A submersible pressure gauge (SPG) is the instrument that tells you how much air is left in the tank. The air pressure is determined in bar or PSI. When the air is getting low, a portion of the dial will turn red.
Submersible Pressure Gauge Sizes
This will vary among manufacturers. For example, Dive Rite SPGs have
a 1.5 inch polycarbonate face. Their SPGs are available with the 32 inch hose (primary submersible pressure gauge) and a 6 inch hose for the compact SPG.
The Dive Rite SPGs can be in bar (10 bar increments) or in 100 psi increments. These instruments are Nitrox ready. Their SPGs have luminescent dials, so the readout will be easy to read even if the lighting is low. The unit comes with a spool, HP hose and boot. The face is impact and scratch resistant.
The Naked SPGs
Naked SPGs are those SPGs without a boot. They are also used to refer to SPGs with clean and simple designs as opposed to the decorated types. These submersible pressure gauge sizes vary; many have a 2.5 inch diameter with a 2 inch face.
Others have a 1.75 inch diameter with 1.5 inch face. Some models have a 2.0-inch diameter with 1.75 inch face. The bigger SPGs often have tempered glass faces for added strength. You can customize the SPGs by adding the spool and HP hose.
When looking for SPGs, it’s best to look for those with clean designs. Too much color can make it hard to decipher the 0 to 500 psi range. The increments vary among the devices. Some are set up to 5000 psi in 100 psi increments (Imperial). There are SPGs with 360 bar in 10 bar metric increments.
Note: some of the 1.5 inch face gauges make a sound when you shake them. That is normal. The larger ones will not make a sound.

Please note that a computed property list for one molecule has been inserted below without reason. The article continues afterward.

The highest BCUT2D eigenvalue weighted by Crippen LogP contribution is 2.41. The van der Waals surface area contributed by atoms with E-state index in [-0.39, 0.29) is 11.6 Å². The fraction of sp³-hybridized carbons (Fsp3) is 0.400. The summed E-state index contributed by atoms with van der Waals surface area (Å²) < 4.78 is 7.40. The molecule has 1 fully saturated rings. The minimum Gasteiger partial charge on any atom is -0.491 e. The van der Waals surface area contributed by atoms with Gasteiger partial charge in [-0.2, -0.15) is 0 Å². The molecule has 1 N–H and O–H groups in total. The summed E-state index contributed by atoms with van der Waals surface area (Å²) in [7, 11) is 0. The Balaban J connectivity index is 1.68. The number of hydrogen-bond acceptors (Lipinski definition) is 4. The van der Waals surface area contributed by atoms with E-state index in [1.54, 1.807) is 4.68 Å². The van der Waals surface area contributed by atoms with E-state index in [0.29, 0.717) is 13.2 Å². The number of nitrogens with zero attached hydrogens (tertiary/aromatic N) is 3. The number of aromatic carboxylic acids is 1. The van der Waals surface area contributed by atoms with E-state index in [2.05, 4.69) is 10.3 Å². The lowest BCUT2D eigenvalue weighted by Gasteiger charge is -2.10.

The Mini SPG
Other submersible pressure gauge sizes include the mini SPG. These usually have a one inch face. These are also called the button gauge and the pony gauge. These are usually set in the standard size high pressure 7/16 inch regulator port (stage one).
There are also gauges that are Nitrox ready. The rating can be up to 5000 psi in 100 psi increments. There are also gauges that come with high pressure hose adapters.
How the SPG Works: an Overview
The gauges employed for scuba diving are water proof. This is constructed to keep the water from getting into the gauge. Most of the time, the gauge is brass. The casing is of course water tight.
An o-ring is fitted on the glass to keep water away. This is hooked up to the scuba regulator via a high pressure hose. This relays the cylinder pressure at the regulator within the gauge.
The submersible pressure gauge sizes are not the only things that divers should consider. You will also have to assess the different features. You also have to think of the other equipment you will use when diving.